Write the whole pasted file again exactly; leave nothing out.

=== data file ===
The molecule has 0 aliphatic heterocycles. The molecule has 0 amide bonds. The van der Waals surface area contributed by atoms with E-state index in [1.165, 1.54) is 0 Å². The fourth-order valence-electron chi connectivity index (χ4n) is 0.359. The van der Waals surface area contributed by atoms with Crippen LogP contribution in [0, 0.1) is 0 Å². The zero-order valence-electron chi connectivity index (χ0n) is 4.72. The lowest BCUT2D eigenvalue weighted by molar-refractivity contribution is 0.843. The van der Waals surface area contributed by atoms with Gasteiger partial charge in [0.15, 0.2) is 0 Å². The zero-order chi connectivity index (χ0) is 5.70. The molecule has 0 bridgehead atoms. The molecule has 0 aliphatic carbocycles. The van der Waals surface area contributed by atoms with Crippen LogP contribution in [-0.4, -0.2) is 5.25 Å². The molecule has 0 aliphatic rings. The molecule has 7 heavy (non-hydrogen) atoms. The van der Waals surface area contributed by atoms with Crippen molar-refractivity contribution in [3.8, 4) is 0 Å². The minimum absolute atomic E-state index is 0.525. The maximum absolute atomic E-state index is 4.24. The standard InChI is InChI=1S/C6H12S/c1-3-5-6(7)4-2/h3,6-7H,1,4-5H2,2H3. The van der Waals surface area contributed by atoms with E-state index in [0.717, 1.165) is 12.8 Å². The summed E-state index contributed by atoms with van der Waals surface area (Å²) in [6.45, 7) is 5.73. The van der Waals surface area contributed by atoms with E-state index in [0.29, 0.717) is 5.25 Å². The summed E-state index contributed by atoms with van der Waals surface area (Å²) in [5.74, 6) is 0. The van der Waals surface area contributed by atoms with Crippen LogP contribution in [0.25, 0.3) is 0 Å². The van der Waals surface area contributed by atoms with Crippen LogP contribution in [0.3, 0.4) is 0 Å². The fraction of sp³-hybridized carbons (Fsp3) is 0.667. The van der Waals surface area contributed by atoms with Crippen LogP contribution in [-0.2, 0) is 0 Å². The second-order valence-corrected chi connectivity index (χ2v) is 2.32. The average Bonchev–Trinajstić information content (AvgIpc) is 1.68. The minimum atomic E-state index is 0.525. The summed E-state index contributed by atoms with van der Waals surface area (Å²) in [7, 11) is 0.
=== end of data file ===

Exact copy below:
The molecule has 0 aliphatic heterocycles. The molecule has 0 amide bonds. The van der Waals surface area contributed by atoms with E-state index in [1.165, 1.54) is 0 Å². The fourth-order valence-electron chi connectivity index (χ4n) is 0.359. The van der Waals surface area contributed by atoms with Crippen LogP contribution in [0, 0.1) is 0 Å². The zero-order valence-electron chi connectivity index (χ0n) is 4.72. The lowest BCUT2D eigenvalue weighted by molar-refractivity contribution is 0.843. The van der Waals surface area contributed by atoms with Gasteiger partial charge in [0.15, 0.2) is 0 Å². The zero-order chi connectivity index (χ0) is 5.70. The molecule has 0 bridgehead atoms. The molecule has 0 aliphatic carbocycles. The van der Waals surface area contributed by atoms with Crippen LogP contribution in [-0.4, -0.2) is 5.25 Å². The molecule has 0 aliphatic rings. The molecule has 7 heavy (non-hydrogen) atoms. The van der Waals surface area contributed by atoms with Crippen molar-refractivity contribution in [3.8, 4) is 0 Å². The minimum absolute atomic E-state index is 0.525. The maximum absolute atomic E-state index is 4.24. The standard InChI is InChI=1S/C6H12S/c1-3-5-6(7)4-2/h3,6-7H,1,4-5H2,2H3. The van der Waals surface area contributed by atoms with E-state index in [0.717, 1.165) is 12.8 Å². The summed E-state index contributed by atoms with van der Waals surface area (Å²) in [6.45, 7) is 5.73. The van der Waals surface area contributed by atoms with E-state index in [0.29, 0.717) is 5.25 Å². The summed E-state index contributed by atoms with van der Waals surface area (Å²) in [5.74, 6) is 0. The van der Waals surface area contributed by atoms with Crippen LogP contribution in [0.25, 0.3) is 0 Å². The van der Waals surface area contributed by atoms with Crippen LogP contribution in [0.3, 0.4) is 0 Å². The fraction of sp³-hybridized carbons (Fsp3) is 0.667. The van der Waals surface area contributed by atoms with Crippen LogP contribution in [-0.2, 0) is 0 Å². The second-order valence-corrected chi connectivity index (χ2v) is 2.32. The average Bonchev–Trinajstić information content (AvgIpc) is 1.68. The minimum atomic E-state index is 0.525. The summed E-state index contributed by atoms with van der Waals surface area (Å²) in [7, 11) is 0.